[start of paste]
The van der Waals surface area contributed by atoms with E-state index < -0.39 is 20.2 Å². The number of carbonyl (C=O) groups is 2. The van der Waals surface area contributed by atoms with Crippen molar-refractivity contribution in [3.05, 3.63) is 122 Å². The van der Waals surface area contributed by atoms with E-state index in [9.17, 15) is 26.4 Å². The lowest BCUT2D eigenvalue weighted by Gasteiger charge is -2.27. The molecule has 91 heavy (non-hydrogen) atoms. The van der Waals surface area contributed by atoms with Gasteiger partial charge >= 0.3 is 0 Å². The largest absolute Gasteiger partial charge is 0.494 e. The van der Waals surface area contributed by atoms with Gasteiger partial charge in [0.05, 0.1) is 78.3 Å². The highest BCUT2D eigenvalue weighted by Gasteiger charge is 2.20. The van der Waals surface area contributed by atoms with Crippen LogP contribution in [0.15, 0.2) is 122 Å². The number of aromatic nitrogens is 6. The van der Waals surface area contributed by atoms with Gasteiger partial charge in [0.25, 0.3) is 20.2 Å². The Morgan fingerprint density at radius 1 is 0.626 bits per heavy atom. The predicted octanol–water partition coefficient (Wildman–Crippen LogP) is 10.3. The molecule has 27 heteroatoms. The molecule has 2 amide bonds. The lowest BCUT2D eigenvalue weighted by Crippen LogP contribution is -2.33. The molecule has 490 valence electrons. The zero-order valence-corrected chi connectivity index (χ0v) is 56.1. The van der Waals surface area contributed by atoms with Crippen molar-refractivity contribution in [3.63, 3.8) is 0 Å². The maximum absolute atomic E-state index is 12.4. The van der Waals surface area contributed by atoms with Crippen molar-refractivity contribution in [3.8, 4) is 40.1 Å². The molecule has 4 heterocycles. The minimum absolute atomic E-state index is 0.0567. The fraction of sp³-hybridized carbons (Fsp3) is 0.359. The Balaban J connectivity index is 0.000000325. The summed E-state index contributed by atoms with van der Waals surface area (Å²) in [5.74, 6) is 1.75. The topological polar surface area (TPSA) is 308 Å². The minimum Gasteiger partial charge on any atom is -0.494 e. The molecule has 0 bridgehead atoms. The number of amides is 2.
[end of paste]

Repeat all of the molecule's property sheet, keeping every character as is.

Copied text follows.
The van der Waals surface area contributed by atoms with E-state index < -0.39 is 20.2 Å². The number of carbonyl (C=O) groups is 2. The van der Waals surface area contributed by atoms with Crippen molar-refractivity contribution in [3.05, 3.63) is 122 Å². The van der Waals surface area contributed by atoms with E-state index in [9.17, 15) is 26.4 Å². The lowest BCUT2D eigenvalue weighted by Gasteiger charge is -2.27. The molecule has 91 heavy (non-hydrogen) atoms. The van der Waals surface area contributed by atoms with Gasteiger partial charge >= 0.3 is 0 Å². The largest absolute Gasteiger partial charge is 0.494 e. The van der Waals surface area contributed by atoms with Gasteiger partial charge in [0.05, 0.1) is 78.3 Å². The highest BCUT2D eigenvalue weighted by Gasteiger charge is 2.20. The van der Waals surface area contributed by atoms with Crippen LogP contribution in [0.15, 0.2) is 122 Å². The number of aromatic nitrogens is 6. The van der Waals surface area contributed by atoms with Gasteiger partial charge in [0.25, 0.3) is 20.2 Å². The Morgan fingerprint density at radius 1 is 0.626 bits per heavy atom. The predicted octanol–water partition coefficient (Wildman–Crippen LogP) is 10.3. The molecule has 27 heteroatoms. The molecule has 2 amide bonds. The lowest BCUT2D eigenvalue weighted by Crippen LogP contribution is -2.33. The molecule has 490 valence electrons. The zero-order valence-corrected chi connectivity index (χ0v) is 56.1. The van der Waals surface area contributed by atoms with Crippen molar-refractivity contribution in [3.63, 3.8) is 0 Å². The maximum absolute atomic E-state index is 12.4. The van der Waals surface area contributed by atoms with Crippen molar-refractivity contribution in [3.8, 4) is 40.1 Å². The molecule has 4 heterocycles. The minimum absolute atomic E-state index is 0.0567. The fraction of sp³-hybridized carbons (Fsp3) is 0.359. The Balaban J connectivity index is 0.000000325. The summed E-state index contributed by atoms with van der Waals surface area (Å²) in [5.74, 6) is 1.75. The topological polar surface area (TPSA) is 308 Å². The minimum Gasteiger partial charge on any atom is -0.494 e. The molecule has 0 bridgehead atoms. The number of amides is 2.